How to Survive a Pandemic

By Dr. Michael Greger

From tuberculosis to bird flu and HIV to coronavirus, these infectious diseases share a common origin story: Human interaction with animals. Otherwise known as zoonotic diseases for their passage from animals to humans, these pathogens – both pre-existing ones and those newly identified – emerge and re-emerge throughout history, sparking epidemics and pandemics that have resulted in millions of deaths around the world.

How did these diseases come about? And what – if anything – can we do to stop them and their fatal march into our countries, our homes, and our bodies? In How to Survive a Pandemic, Dr. Michael Greger, physician and internationally-recognized expert on public health issues, delves into the origins of some of the deadliest pathogens the world has ever seen.

Tabling at New England Dog Expo

NHARL had a busy and productive day tabling at the New England Dog Expo hosted by Good Mojo University in Milford. We promoted our advocacy work and spotlighted the benefits of a vegan diet — both for people and for dogs. We had many good conversations and handed out a lot of vegan dog treats and vegan “people treats.” On top of that, we got 14 new names for our mailing list and collected some cash donations for NHARL.

Special thanks to Camberville Dog Treats, V-Dog, and Bobo’s bakery for donating the treats, and to Good Mojo University for inviting us.

Continue reading “Tabling at New England Dog Expo”

Protesting at Living Shores Aquarium

Members of NHARL and Until Lolita is Home hold signs outside the Living Shores Aquarium at Story Land in Glen to protest the opening of the aquarium and how its corporate parent treats Lolita the orca at a marine park in Miami

Animal-rights protesters target Living Shores Aquarium at Story Land

By John Koziol, Union Leader Correspondent — Nov 10, 2019

GLEN — Two animal-rights groups held a protest Saturday outside the new Living Shores Aquarium at Story Land, questioning the commitment to animal welfare and giving a special nod to Lolita, an orca in Miami.

From noon until 2 p.m., about 10 people, representing the New Hampshire Animal Rights League and Until Lolita is Home, stood on the side of Route 16 in front of the aquarium, some holding signs that read, among other messages, “Animals are not our entertainment,” “Otters belong in the wild” and “Freedom matters to all.”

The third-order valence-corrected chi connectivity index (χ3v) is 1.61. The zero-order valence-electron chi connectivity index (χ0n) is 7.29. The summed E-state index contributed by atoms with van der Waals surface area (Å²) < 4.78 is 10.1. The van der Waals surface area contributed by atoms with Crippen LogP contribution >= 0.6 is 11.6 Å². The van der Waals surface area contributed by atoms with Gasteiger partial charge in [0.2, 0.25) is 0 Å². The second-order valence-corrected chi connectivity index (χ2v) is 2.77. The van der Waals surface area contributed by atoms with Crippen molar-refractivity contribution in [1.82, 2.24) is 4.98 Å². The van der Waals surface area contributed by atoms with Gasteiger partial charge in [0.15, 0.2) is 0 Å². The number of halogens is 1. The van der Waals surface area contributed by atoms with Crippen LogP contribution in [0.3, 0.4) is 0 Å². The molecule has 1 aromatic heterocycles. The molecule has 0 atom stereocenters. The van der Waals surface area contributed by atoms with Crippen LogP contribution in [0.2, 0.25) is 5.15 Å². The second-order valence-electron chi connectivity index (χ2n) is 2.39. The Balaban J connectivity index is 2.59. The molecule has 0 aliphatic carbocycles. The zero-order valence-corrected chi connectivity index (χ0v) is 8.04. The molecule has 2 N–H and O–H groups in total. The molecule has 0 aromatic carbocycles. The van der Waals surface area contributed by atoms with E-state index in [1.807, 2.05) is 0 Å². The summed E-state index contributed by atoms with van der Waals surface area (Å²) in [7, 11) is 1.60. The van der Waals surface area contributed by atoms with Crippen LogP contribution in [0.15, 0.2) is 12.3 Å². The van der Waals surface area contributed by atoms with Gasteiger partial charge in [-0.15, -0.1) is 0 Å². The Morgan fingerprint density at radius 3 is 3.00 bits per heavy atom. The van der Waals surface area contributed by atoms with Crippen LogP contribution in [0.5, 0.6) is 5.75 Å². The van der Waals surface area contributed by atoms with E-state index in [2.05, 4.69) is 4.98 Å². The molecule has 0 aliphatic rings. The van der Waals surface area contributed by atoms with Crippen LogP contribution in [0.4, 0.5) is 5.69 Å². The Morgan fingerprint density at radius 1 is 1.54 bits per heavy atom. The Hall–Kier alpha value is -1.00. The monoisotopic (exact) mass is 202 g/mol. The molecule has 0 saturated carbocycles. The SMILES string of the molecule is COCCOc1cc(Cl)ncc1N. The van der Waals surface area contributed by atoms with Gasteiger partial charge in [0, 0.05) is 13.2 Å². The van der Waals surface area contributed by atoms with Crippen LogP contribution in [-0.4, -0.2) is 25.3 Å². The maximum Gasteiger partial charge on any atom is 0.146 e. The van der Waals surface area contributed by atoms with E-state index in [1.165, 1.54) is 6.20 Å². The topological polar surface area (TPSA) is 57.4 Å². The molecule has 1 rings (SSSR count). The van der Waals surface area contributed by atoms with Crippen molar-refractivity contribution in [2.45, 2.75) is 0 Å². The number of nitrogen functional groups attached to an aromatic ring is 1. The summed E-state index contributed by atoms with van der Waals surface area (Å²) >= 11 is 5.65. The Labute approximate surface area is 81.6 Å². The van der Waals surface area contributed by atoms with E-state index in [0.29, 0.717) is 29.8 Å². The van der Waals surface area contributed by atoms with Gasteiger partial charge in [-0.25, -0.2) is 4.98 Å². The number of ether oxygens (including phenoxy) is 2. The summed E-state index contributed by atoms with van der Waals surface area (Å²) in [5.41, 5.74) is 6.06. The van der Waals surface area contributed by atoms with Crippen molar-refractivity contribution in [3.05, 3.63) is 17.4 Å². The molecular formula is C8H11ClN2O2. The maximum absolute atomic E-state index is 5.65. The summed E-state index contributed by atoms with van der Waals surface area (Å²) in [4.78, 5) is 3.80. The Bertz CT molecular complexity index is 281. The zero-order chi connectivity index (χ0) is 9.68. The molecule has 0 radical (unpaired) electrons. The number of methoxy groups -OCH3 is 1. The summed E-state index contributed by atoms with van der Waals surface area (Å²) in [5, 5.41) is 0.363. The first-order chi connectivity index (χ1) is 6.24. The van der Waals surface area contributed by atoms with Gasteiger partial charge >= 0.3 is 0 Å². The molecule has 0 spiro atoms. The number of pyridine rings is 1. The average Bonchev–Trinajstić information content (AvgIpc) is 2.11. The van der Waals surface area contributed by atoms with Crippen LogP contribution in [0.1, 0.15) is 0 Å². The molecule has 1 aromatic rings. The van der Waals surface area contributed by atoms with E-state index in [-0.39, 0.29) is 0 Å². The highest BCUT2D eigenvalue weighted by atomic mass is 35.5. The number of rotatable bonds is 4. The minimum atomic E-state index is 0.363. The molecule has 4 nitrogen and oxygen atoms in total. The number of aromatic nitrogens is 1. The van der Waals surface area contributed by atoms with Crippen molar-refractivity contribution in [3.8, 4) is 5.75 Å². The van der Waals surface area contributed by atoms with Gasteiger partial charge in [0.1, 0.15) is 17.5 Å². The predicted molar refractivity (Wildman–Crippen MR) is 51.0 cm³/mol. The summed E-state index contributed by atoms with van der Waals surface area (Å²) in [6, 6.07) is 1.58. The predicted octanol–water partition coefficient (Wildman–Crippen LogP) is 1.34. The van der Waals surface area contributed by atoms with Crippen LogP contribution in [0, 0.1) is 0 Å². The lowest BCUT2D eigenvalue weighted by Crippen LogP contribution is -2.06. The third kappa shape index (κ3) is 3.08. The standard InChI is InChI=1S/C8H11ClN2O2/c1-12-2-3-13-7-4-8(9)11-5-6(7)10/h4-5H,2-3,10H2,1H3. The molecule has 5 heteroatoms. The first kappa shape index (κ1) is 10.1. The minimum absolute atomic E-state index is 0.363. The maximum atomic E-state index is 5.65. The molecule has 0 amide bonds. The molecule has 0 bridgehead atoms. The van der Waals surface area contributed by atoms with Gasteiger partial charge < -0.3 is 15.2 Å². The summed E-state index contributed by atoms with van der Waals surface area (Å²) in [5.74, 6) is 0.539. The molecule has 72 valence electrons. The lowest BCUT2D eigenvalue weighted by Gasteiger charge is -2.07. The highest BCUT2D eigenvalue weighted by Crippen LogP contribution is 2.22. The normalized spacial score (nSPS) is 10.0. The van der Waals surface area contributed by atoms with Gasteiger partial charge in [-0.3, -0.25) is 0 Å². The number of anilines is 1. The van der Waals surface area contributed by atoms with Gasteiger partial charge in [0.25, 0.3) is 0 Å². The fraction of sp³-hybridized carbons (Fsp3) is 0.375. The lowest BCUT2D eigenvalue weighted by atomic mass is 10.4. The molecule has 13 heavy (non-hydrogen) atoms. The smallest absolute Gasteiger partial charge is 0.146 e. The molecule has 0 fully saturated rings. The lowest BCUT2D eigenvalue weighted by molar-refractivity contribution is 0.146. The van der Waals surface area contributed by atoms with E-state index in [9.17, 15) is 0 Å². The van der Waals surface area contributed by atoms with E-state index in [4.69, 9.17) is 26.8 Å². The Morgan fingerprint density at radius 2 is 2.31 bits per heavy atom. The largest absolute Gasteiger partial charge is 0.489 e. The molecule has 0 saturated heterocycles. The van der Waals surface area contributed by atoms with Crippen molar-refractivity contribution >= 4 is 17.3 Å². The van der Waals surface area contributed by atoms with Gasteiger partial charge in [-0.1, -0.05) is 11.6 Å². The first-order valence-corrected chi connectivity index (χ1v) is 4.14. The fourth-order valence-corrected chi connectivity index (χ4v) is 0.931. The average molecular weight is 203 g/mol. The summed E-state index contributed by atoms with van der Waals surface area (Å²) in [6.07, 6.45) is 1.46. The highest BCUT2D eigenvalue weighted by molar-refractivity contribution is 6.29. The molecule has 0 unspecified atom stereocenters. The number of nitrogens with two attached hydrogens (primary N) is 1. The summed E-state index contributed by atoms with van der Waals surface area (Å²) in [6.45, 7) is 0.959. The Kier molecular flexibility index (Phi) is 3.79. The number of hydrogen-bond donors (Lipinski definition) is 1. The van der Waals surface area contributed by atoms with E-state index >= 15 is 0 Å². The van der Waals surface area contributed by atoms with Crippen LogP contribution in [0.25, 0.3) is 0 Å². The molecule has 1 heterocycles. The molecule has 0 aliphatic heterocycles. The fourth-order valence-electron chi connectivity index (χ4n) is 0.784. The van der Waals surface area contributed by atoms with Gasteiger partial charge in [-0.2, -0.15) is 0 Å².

The protest generated no confrontations — a Bartlett police officer in a marked vehicle was in the Story Land parking lot nearby — but the protest did get many honks of support from passing drivers and at least one very loud, very clear expression of opposition from the driver of a bright red pickup truck.
Continue reading “Protesting at Living Shores Aquarium”

Post Your Property Against Hunting

The NH Animal Rights League provides free signs to anyone who wishes to post their property against hunting.

Hunting season begins September 1, so now is the time to post your property.

On September 1, bear hunting season begins in New Hampshire. In this state it’s legal to hunt bears over bait, by stalking, or with hounds.

Although hunters must get your permission to place bait on your property, they do not need your permission to hunt with hounds. So if you don’t post your property against hunting, “hounders” are free to chase, tree, and shoot a bear on your property. It’s not uncommon for still-lactating females to be inadvertently killed, leaving orphaned cubs behind.

Facts about bear hounding

General Hunting Season Dates

Following are general dates for hunting season in New Hampshire. A complete summary of season dates and bag limits is provided in the NH Hunting and Trapping Digest, published each year in August.

Select the species name for more dates and details.
April 25 and April 26, 2020 Youth turkey-hunting weekend
May 1 – May 31 Spring gobbler season (wild turkey)
Starts September 1 Black bear/dates vary for method and WMU
September – January Waterfowl/dates vary by species and zone
September 15 – December 15 Deer/archery (Note: archery season closes one week early in WMU A)
September 15 – December 15 Fall turkey/archery
October 14 – October 20 in ONLY the following WMUs: D2, G, H1, H2, I1, I2, J1, J2, K, L, M Fall turkey/shotgun (in certain WMUs only)
September – March Small game and furbearers/dates vary by species and region
October 1 – December 31 Pheasant
October 17 – October 25, 2020 Moose (by permit only)
October 24 – 25, 2020 Youth deer-hunting weekend
October 31 – November 10, 2020 Deer/muzzleloader
November 11 – December 6, 2020 Deer/regular firearms (closes one week early in WMU A)

 

Protesting Miss NH Pageant for Awarding Fur

NHARL protests at Miss NH Pageant

NHARL joined with other animal rights groups outside the Miss New Hampshire competition to protest the awarding of a fur coat to the winner. Kristina Snyder led the initiative and was quoted by the Eagle Tribune:

“It is time that the Miss New Hampshire Organization and indeed Miss America’s as well, takes a stand against cruelty to animals and says ‘no’ to this fur coat… These young women are supposed to reflect today’s society and trends. They should show independence, compassion, and caring towards animals. By staying stuck in the past and accepting a fur coat made from tortured animals, instead it shows a regressive stance by this organization.”

Leghold traps are modern-day torture devices. New Hampshire trappers remove important predators from the ecosystem, including coyotes and foxes which help control Lyme disease.

Leghold traps do not discriminate, often trapping non-target animals. Pets as well as endangered/threatened species, such as American bald eagles and the New England cottontail rabbits, have all been victims of these cruel traps.